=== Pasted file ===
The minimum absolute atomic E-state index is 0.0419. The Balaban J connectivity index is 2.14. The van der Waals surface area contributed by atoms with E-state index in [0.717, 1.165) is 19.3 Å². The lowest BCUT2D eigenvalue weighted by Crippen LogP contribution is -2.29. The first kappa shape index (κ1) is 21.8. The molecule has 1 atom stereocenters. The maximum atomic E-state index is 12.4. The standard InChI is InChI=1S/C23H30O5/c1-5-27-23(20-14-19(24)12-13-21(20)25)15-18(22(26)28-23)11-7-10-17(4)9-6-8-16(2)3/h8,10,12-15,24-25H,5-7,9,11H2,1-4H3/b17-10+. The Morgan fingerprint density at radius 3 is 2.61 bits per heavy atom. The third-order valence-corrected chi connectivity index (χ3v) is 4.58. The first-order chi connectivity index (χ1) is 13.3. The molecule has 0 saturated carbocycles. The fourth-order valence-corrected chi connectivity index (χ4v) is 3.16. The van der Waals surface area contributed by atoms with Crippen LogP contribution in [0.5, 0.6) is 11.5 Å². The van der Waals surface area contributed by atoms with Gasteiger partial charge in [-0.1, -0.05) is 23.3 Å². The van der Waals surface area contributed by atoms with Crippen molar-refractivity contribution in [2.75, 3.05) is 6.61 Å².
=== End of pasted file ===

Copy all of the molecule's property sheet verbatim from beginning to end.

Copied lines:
The minimum absolute atomic E-state index is 0.0419. The Balaban J connectivity index is 2.14. The van der Waals surface area contributed by atoms with E-state index in [0.717, 1.165) is 19.3 Å². The lowest BCUT2D eigenvalue weighted by Crippen LogP contribution is -2.29. The first kappa shape index (κ1) is 21.8. The molecule has 1 atom stereocenters. The maximum atomic E-state index is 12.4. The standard InChI is InChI=1S/C23H30O5/c1-5-27-23(20-14-19(24)12-13-21(20)25)15-18(22(26)28-23)11-7-10-17(4)9-6-8-16(2)3/h8,10,12-15,24-25H,5-7,9,11H2,1-4H3/b17-10+. The Morgan fingerprint density at radius 3 is 2.61 bits per heavy atom. The third-order valence-corrected chi connectivity index (χ3v) is 4.58. The first-order chi connectivity index (χ1) is 13.3. The molecule has 0 saturated carbocycles. The fourth-order valence-corrected chi connectivity index (χ4v) is 3.16. The van der Waals surface area contributed by atoms with Crippen LogP contribution in [0.5, 0.6) is 11.5 Å². The van der Waals surface area contributed by atoms with Gasteiger partial charge in [-0.1, -0.05) is 23.3 Å². The van der Waals surface area contributed by atoms with Crippen molar-refractivity contribution in [2.75, 3.05) is 6.61 Å².